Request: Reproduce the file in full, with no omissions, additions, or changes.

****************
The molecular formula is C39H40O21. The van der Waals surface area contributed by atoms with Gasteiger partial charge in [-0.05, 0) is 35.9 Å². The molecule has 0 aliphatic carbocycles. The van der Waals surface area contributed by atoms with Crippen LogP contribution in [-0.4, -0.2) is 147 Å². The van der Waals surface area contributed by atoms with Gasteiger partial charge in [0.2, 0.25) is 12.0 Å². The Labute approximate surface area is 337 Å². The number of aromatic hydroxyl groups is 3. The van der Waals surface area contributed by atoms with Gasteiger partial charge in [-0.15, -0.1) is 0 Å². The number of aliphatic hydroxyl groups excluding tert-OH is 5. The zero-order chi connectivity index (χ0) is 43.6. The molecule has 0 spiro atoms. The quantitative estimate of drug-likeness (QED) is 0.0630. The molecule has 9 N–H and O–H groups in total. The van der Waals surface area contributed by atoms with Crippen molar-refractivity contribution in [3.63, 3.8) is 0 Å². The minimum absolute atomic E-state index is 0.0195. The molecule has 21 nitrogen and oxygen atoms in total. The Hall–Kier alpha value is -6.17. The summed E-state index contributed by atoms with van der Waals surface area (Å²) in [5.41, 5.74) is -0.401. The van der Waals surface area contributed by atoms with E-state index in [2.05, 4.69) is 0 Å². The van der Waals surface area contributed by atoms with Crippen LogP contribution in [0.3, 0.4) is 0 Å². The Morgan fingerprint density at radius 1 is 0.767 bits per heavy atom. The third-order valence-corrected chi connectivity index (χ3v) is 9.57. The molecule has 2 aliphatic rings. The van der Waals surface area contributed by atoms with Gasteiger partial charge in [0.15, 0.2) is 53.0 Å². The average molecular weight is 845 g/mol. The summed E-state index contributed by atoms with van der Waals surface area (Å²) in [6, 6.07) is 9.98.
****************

The molecular formula is C39H40O21. The van der Waals surface area contributed by atoms with Gasteiger partial charge in [-0.05, 0) is 35.9 Å². The molecule has 0 aliphatic carbocycles. The van der Waals surface area contributed by atoms with Crippen LogP contribution in [-0.4, -0.2) is 147 Å². The van der Waals surface area contributed by atoms with Gasteiger partial charge in [0.2, 0.25) is 12.0 Å². The Labute approximate surface area is 337 Å². The number of aromatic hydroxyl groups is 3. The van der Waals surface area contributed by atoms with Gasteiger partial charge in [-0.15, -0.1) is 0 Å². The number of aliphatic hydroxyl groups excluding tert-OH is 5. The zero-order chi connectivity index (χ0) is 43.6. The molecule has 0 spiro atoms. The quantitative estimate of drug-likeness (QED) is 0.0630. The molecule has 9 N–H and O–H groups in total. The van der Waals surface area contributed by atoms with Crippen molar-refractivity contribution in [3.63, 3.8) is 0 Å². The minimum absolute atomic E-state index is 0.0195. The molecule has 21 nitrogen and oxygen atoms in total. The Hall–Kier alpha value is -6.17. The summed E-state index contributed by atoms with van der Waals surface area (Å²) in [5.41, 5.74) is -0.401. The van der Waals surface area contributed by atoms with E-state index in [2.05, 4.69) is 0 Å². The van der Waals surface area contributed by atoms with Crippen LogP contribution in [0.3, 0.4) is 0 Å². The Morgan fingerprint density at radius 1 is 0.767 bits per heavy atom. The third-order valence-corrected chi connectivity index (χ3v) is 9.57. The molecule has 2 aliphatic rings. The van der Waals surface area contributed by atoms with Gasteiger partial charge in [0.15, 0.2) is 53.0 Å². The average molecular weight is 845 g/mol. The summed E-state index contributed by atoms with van der Waals surface area (Å²) in [6, 6.07) is 9.98.